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Brainstem Auditory Evoked Potential Monitoring during Microvascular Decompression for Hemifacial Spasm: Intraoperative Brainstem Auditory Evoked Potential Changes and Warning Values to Prevent Hearing LossProspective Study in a Consecutive Series of 84 Patients

Polo, Gustavo M.D.; Fischer, Catherine M.D.; Sindou, Marc P. M.D., D.Sc.; Marneffe, Vincent M.D.

doi: 10.1227/01.NEU.0000097268.90620.07
Clinical Studies

OBJECTIVE: The nerve function of Cranial Nerve VIII is at risk during microvascular decompression for hemifacial spasm. Intraoperative monitoring of brainstem auditory evoked potentials (BAEPs) can be a useful tool to decrease the danger of hearing loss. The aim of this study was 1) to assess the side effects of surgery on hearing and describe the main intraoperative BAEP changes observed in the authors’ series, and 2) to define warning values beyond which the probability of hearing impairment rises significantly. These values were calculated by correlating the (possible) postoperative hearing disturbances evaluated in terms of pure tone average with intraoperative BAEP changes (especially delay in Wave V latency).

METHODS: This series included 84 consecutive patients affected with hemifacial spasm who underwent microvascular decompression during which BAEPs were monitored. During surgery, Wave I, I to V interpeak interval, latency, and amplitude of Wave V were recorded and measured. Auditory function was studied before and after surgery and expressed as a pure tone average in all patients. Then, correlations were made between hearing impairment after surgery and intraoperative BAEP changes in an attempt to define warning values.

RESULTS: Seventy-four patients (88%) had no hearing loss after surgery (Group 1). Eight patients (9.5%) had hearing impairment with a decrease in pure tone average of more than 20 dB (Group 2). Two patients (2.3%) experienced a definitive and complete hearing loss on the side operated on (Group 3). Among intraoperative BAEP changes, latency of Peak V was the most frequently observed and the most significant phenomenon, especially during cerebellar retraction and the decompression step of the microvascular decompression procedure. In the group of patients without hearing loss (Group 1), the mean delay in latency of Peak V was 0.61 millisecond (standard deviation, ±0.36 ms); in the group with hearing decrease (Group 2), the mean delay was 1.05 milliseconds (standard deviation, ±0.64 ms); and in the group with deafness (Group 3), Wave V was abolished.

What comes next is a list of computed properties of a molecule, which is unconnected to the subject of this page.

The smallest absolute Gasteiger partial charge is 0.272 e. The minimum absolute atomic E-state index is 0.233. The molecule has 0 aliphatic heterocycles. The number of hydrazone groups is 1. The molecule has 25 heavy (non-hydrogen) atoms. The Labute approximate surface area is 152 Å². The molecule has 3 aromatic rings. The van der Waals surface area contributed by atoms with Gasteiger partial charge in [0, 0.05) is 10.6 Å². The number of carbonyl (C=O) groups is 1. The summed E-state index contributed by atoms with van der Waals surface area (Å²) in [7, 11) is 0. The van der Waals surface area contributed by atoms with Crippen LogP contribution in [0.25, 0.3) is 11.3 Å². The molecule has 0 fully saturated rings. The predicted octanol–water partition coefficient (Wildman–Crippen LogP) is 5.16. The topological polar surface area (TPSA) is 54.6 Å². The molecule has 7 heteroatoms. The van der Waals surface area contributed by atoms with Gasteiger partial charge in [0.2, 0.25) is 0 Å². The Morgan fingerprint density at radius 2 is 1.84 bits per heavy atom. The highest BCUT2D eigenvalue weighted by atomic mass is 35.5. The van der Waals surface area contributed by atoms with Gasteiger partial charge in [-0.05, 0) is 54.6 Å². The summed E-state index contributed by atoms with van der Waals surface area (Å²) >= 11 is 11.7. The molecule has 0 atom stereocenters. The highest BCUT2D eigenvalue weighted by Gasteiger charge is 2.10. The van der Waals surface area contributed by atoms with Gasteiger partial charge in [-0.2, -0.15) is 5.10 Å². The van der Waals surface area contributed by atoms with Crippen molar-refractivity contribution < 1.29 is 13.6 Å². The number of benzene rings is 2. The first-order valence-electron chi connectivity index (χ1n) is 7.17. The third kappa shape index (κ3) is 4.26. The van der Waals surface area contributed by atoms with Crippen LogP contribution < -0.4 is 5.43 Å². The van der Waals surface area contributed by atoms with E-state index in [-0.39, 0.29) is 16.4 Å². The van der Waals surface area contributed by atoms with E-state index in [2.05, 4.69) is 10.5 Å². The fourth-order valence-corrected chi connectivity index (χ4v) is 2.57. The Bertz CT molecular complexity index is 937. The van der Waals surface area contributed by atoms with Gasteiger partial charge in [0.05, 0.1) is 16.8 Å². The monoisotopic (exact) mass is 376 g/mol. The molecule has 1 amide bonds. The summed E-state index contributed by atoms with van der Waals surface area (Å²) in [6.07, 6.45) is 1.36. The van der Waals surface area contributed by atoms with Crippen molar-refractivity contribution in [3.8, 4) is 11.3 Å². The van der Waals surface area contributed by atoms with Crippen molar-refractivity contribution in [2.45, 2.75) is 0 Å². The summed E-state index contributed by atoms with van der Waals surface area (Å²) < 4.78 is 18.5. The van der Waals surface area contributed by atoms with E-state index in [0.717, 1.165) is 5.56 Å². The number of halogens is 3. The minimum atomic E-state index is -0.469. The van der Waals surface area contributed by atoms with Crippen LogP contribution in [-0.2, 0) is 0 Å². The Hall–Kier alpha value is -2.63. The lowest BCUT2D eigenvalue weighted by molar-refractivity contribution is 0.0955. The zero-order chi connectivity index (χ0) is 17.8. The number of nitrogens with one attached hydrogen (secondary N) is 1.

CONCLUSION: From a practical standpoint, three warning values, based on delay in latency of Peak V, were established for use during surgery: an initial one at 0.4 millisecond (“watching” signal) at the safety limit; a second one at 0.6 millisecond (risk “warning” signal), which is the mean value corresponding to the group of patients without postoperative hearing loss; and an ultimate one at 1 millisecond (“critical” warning), before irreversibility. These warnings should help the surgeon to avoid or correct maneuvers that are dangerous for hearing function, which is mandatory in functional surgery.

Department of Neurosurgery, Hôpital Neurologique Pierre Wertheimer, Lyon, France

Department of Clinical Neurophysiology, Hôpital Neurologique Pierre Wertheimer, Lyon, France

Department of Neurosurgery, Hôpital Neurologique Pierre Wertheimer, Lyon, France

Department of Neurosurgery, Hôpital Neurologique Pierre Wertheimer, Lyon, France

Reprint requests:

Marc P. Sindou, M.D., D.Sc., Department of Neurosurgery, Hôpital Neurologique Pierre Wertheimer, University of Lyon, 59 Boulevard Pinel, 69003 Lyon, France. Email:

Received, October 11, 2002.

Accepted, August 27, 2003.

Copyright © by the Congress of Neurological Surgeons